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Five Ways that SEO is (a Little Bit) Like Sales

SEO consultant or sales pro?

Most people probably have two very different mental images of those professions. And in all honesty, if you met one individual of each stripe at a party, you could likely figure out who worked in which role fairly quickly. Yet the two professions do share several common attributes and requirements.

1. Address the needs of multiple "buyers." B2B sales people know all about this one—they rarely have the luxury of selling to only one individual. Usually the sales person must sell at least to the actual user of a product or service plus his or her boss; and often must sell to some combination of the CFO, CIO and CEO as well.

SEO consultants have a similar challenge. They must first "sell" a website to the search engines—using onsite techniques like title tags, headings and proper keyword density in the copy plus external link building—in order to get the site ranked within the first few search results. They must then "sell" the click (using intriguing meta description tag text) and the page (using professional design and compelling copy) to attract the human visitor to the site and get him or her to take a desired action.

2. Possess a mix of "hard" and "soft" skills. Top sales pros combine some level of technical and mathematical acumen, as well as product knowledge and psychology, with an outgoing personality and professional demeanor.

SEOs need to combine creative skills like writing, design, and persuasiveness (when asking for links) with technical knowledge of HTML, Javascript and CSS coding.

3. Guide the process from initial contact through closing the deal. This is pretty obvious for sales: once a sales person has qualified a prospect, he or she strives to keep the process moving predictably from one milestone to the next, to avoid unnecessary delays or worse—losing the sale.

Similarly, SEOs seek to guide visitors through a website, from initial interest, through information gathering to conversion. Compelling copy, logical and intuitive navigation, and clear calls to action are the tools SEOs use to keep this online process on track.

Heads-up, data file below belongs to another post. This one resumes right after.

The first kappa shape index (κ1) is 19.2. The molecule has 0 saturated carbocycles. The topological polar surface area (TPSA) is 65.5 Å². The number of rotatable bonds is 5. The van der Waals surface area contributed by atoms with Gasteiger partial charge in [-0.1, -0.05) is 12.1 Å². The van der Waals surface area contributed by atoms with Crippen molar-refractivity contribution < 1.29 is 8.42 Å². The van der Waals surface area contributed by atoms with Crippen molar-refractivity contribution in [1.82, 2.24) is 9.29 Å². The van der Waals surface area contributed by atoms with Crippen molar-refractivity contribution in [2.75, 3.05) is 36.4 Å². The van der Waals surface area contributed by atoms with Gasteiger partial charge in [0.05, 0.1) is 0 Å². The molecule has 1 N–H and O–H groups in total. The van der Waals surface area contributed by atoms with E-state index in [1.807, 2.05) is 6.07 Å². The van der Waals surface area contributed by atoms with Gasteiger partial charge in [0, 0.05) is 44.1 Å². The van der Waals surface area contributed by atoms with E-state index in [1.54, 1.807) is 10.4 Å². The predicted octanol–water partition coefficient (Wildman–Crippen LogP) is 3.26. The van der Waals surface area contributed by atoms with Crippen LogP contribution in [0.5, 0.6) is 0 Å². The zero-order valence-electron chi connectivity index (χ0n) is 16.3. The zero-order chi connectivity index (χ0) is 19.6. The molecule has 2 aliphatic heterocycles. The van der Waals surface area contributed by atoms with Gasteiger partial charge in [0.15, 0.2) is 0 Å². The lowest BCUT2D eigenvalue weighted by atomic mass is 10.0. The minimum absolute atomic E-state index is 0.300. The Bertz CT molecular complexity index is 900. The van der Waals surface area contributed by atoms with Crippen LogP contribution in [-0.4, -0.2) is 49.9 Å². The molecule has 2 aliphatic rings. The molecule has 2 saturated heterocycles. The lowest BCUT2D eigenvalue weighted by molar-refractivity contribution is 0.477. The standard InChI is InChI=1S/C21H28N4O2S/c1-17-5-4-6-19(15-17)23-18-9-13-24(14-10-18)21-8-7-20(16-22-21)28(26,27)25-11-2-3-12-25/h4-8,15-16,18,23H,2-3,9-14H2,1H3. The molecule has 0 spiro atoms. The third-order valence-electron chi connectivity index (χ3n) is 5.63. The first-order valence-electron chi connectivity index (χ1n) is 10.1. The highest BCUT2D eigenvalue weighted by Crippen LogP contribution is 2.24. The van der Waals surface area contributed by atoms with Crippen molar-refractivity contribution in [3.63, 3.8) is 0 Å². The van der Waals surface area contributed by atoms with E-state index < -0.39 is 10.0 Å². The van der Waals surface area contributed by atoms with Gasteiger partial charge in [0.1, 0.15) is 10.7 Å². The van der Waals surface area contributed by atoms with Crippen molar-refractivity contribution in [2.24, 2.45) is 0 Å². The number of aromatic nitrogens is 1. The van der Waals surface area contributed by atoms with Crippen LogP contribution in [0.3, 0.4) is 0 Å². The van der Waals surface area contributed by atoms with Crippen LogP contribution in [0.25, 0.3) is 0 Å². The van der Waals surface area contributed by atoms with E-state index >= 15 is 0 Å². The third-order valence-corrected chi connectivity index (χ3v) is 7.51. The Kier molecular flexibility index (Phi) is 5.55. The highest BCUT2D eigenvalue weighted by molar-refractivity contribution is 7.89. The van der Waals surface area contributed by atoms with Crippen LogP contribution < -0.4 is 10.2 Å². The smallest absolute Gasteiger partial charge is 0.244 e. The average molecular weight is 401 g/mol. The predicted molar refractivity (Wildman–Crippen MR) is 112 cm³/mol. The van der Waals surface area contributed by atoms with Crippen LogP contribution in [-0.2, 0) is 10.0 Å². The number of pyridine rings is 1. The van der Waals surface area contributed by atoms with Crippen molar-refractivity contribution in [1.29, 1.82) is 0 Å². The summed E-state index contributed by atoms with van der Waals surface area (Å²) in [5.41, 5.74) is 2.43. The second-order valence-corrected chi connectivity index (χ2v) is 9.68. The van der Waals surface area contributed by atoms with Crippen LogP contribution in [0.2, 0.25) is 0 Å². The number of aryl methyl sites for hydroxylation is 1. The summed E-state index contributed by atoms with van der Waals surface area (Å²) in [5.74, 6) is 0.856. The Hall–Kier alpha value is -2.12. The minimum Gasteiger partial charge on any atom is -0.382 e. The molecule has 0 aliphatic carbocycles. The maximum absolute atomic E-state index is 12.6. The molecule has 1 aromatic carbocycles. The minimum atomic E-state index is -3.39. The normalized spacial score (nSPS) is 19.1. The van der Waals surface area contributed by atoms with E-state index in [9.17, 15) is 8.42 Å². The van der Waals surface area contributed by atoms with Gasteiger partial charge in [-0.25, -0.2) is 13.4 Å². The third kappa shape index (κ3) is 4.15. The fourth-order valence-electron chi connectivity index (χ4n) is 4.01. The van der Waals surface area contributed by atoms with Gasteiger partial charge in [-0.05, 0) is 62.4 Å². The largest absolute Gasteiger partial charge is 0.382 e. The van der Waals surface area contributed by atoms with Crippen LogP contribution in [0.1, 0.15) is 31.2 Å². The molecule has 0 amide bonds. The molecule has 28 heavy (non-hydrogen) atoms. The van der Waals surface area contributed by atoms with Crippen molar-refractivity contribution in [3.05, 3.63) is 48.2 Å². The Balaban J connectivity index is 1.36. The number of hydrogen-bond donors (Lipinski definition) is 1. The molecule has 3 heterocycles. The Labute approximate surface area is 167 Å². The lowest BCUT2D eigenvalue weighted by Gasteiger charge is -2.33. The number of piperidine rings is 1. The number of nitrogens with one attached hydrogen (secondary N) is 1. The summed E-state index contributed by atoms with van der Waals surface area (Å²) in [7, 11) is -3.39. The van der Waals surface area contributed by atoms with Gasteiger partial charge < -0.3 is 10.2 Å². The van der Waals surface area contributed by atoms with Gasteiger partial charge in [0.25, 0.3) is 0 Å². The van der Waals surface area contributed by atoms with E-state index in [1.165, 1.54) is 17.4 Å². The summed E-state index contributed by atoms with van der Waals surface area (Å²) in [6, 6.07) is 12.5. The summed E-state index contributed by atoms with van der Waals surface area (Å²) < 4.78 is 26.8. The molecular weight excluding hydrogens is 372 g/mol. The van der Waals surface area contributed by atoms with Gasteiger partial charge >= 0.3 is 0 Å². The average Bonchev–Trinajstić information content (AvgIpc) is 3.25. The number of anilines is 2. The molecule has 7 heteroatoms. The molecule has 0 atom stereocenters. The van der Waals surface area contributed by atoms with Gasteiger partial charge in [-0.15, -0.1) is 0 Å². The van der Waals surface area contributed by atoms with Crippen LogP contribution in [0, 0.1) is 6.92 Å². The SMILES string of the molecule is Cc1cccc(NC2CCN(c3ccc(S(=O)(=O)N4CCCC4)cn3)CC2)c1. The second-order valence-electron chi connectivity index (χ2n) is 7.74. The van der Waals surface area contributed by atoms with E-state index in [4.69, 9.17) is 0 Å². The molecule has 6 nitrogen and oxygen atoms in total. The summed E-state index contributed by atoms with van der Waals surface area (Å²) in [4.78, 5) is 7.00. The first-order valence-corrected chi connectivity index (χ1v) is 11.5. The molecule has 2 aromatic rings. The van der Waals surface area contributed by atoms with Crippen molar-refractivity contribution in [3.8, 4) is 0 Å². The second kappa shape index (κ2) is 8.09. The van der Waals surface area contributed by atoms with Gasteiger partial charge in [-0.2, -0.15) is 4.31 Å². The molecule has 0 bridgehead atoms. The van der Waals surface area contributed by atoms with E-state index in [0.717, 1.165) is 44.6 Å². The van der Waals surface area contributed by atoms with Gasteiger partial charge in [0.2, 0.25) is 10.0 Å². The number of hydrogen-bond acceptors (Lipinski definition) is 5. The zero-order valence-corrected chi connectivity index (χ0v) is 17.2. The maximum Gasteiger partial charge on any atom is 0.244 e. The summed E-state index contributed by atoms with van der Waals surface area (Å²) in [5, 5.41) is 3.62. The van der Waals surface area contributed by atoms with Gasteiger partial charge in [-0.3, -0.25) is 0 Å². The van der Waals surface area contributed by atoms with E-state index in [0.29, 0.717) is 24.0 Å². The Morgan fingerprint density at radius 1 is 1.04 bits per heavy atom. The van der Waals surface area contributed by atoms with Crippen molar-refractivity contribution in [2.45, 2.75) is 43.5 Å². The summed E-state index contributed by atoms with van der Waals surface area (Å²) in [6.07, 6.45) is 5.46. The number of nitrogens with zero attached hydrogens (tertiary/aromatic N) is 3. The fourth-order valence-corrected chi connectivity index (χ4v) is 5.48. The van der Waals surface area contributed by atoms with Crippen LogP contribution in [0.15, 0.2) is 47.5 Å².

4. Demonstrate mastery by achieving (the right) measurable results. Both sales people and SEOs are measured on results, but in both cases, its critical that the correct results are measured. For sales pros, measurement is obvious, right? Higher sales.

Not so fast. Consider this scenario: salesperson A focuses on maximizing sales at all costs. He defines a lead as "anyone with a checkbook" and exaggerates product capabilities in order to close more deals. Sure, his sales figures are great, but he has a lot of unhappy, unreferenceable customers. Salesperson B, on the other hand, carefully qualifies leads and sets proper expectations. Her gross sales figures are a bit lower, but here sales are profitable and produce customers who will rave about the company's products. Which one is really successful?

Similarly, SEO success is more than just achieving high rankings for a bunch of rarely-searched phrases or drawing a large degree of inappropriate, high-bounce traffic. SEO success comes from using established best practices, drawing relevant traffic to a site, and maximizing conversion through either online sales or qualified leads. This leads to the final similiarity, which is that both sales professionals and SEOs...

5. Can use ethical or unethical practices to get results. As illustrated in the example above, unethical sales practices can lead to a variety of problems, from negative word-of-mouth and high return rates to reduced profitability and even lawsuits.

Similarly, the potential short-term gain of using dubious SEO practices isn't worth the potential long-term risk of wasting time and resources, tarnishing the firm's reputation, and possibly even being banned by the search engines. Sticking with white hat SEO techniques produces the best long-term success.

With all of that said, there is (at least) one important difference between sales and SEO: sales people, generally, have no direct control over the quality of the product they are selling. Their job is to present it, shortcomings and all, in the best possible light. SEOs do, ideally anyway, have control over the quality of the website: ease of navigation, removing dead links, fixing or removing improperly functioning code, optimizing copy, adding features, incorporating techniques to reduce page load time and more.

So there are many similarities between SEO and sales. Have your mental images changed at all?

*****


Contact Mike Bannan: mike@digitalrdm.com

Comments

Anonymous said…
I recently came accross your blog and have been reading along. I thought I would leave my first comment. I dont know what to say except that I have enjoyed reading. Nice blog. I will keep visiting this blog very often.
Sydney SEO
Tom Pick said…
Thanks for the positive feedback and glad you like the blog!
Anonymous said…
As a marketer trying to do SEO, I feel like I have to straddle both of these roles. (I happen to be from the school of thought that marketing's #1 customer is sales) I would add to your first point that when you are building or rebuilding a website you have to keep the same buyers in mind that the sales guy does. Each "buyer" will take different actions, like the CEO may want to see customer testimonials while the end user wants a demo.

Thanks for a great analogy, Tom.

Leigh Anne Wallace, ReachForce
Unknown said…
Leigh Anne --

Excellent point! We see that often on technology websites, where there has to be different content to sell the technology buyer vs. the business buyer.

And of course SEO consultants who sell their own services really do have to be sales people, again often to multiple audiences.

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